|Source Used:||Bryn Mawr Trust Company (1996)|
|Location:||Tyndale House, Cambridge, United Kingdom|
The translator, Richard Lattimore, was among the most distinguished translators of the Greek classics. His aim was to provide a simple, literal rendering in which the syntax and order of the Greek dictate the character of the English style. He let the words of the Apostles and early disciples speak for themselves with an accuracy and fidelity to the original language that is a gift to today’s reader. He tried to let all of his texts translate themselves with as little interference as possible.
Since Mark is, by general if not universal consent, the earliest evangelist, the translator starts with his gospel. There are some terms in this gospel which cannot always be translated in the same way, or even at all. The rest of the books are in the traditional order.
He has followed The New Testament in Greek, by Westcott and Hort, as a text. Rare exceptions have been noted. Words enclosed in square brackets are of doubtful authenticity. The translator also regularly consulted The Pelican Gospel Commentaries and A Greek-English Lexicon of the New Testament and Other Early Christian Literature, 2nd Edition. At the back is a section of notes which explain his translations or give alternate interpretations.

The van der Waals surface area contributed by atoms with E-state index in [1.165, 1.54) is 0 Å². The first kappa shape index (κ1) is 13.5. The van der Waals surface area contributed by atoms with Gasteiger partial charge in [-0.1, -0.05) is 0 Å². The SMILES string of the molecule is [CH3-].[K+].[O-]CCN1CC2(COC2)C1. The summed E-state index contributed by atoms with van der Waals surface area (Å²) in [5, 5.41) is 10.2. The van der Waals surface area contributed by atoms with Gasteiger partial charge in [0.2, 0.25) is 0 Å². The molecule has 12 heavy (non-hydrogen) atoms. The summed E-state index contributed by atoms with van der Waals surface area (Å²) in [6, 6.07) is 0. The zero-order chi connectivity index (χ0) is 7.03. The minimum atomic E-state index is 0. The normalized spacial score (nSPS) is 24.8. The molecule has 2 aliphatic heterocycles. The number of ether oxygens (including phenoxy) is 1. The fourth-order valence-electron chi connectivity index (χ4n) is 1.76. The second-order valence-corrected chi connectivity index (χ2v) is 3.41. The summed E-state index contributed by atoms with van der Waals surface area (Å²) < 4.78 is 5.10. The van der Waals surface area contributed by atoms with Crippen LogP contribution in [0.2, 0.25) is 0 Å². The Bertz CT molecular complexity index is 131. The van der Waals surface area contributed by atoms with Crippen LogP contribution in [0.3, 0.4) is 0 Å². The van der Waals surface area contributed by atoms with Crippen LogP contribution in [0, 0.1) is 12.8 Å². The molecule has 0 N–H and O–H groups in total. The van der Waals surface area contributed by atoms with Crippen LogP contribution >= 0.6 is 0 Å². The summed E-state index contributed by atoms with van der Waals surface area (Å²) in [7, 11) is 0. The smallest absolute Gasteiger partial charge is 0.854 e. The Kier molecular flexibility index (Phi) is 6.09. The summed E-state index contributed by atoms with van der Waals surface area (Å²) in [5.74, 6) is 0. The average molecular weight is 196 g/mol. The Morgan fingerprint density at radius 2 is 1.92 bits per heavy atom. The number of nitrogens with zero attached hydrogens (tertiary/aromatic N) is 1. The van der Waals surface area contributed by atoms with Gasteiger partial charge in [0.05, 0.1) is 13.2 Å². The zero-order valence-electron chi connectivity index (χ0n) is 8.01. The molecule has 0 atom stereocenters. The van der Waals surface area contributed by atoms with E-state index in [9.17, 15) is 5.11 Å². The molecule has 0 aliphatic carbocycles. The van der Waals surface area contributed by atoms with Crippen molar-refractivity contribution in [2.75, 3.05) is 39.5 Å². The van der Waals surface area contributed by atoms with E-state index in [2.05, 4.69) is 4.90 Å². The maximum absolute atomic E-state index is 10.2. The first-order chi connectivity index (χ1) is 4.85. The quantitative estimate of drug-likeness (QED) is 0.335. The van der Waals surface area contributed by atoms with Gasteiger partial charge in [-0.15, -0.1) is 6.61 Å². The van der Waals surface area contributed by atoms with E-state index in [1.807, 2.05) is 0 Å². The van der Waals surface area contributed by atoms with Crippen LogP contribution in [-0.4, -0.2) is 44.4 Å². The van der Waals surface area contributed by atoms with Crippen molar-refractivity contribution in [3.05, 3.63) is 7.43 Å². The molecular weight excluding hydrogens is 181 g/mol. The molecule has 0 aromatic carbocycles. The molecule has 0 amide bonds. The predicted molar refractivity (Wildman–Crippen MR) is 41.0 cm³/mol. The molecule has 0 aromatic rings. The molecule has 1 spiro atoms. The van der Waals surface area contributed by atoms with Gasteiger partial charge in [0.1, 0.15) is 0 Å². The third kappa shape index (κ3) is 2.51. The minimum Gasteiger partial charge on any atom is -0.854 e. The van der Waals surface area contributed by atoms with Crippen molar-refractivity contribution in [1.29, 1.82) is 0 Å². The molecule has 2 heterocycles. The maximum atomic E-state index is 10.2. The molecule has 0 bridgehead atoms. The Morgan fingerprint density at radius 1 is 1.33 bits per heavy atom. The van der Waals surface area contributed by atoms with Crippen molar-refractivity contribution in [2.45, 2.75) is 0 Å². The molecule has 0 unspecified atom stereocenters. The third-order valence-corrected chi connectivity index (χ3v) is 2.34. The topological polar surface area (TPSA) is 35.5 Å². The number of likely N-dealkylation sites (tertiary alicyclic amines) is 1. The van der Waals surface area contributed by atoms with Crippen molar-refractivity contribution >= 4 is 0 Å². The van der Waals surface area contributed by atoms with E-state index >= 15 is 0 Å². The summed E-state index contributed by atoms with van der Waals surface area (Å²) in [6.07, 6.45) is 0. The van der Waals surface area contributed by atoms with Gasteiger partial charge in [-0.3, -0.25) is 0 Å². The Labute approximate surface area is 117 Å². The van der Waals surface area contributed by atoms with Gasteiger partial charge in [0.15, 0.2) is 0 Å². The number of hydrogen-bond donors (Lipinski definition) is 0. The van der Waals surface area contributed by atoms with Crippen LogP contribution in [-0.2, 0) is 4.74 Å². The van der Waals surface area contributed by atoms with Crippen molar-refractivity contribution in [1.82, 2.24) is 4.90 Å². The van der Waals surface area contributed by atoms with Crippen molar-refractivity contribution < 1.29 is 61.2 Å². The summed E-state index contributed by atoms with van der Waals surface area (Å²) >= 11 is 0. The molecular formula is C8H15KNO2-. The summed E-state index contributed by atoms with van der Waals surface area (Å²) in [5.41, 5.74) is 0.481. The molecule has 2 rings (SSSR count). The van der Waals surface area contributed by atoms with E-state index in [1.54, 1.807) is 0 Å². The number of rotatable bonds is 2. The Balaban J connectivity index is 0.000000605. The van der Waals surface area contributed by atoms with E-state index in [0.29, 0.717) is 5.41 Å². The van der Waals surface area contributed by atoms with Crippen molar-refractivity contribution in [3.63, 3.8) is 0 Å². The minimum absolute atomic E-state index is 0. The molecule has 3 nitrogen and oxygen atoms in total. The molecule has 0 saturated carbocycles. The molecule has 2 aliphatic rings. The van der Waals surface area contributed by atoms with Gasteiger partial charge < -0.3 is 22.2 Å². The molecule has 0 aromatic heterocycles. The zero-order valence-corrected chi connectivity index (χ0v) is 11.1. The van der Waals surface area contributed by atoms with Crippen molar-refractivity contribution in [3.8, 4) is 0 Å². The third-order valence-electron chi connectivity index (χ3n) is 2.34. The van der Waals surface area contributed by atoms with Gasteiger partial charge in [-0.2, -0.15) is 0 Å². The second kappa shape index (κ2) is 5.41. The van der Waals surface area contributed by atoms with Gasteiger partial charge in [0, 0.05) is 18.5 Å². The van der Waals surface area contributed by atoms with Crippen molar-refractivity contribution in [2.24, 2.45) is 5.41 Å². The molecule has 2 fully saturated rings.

On the front of the dust jacket is a photo by Andres Serrano, “The Morgue (Hacked to Death II).” Some readers may find this distracting, offensive, or inappropriate for the cover of a book of Scriptures.
It was first published by Farrar, Strauss, Giroux in 1962.
John 1: 1 – 3
In the beginning was the word, and the word was with God, and the word was God. He was in the beginning, with God. Everything came about through him, and without him not one thing came about.
The following comparative studies include this version: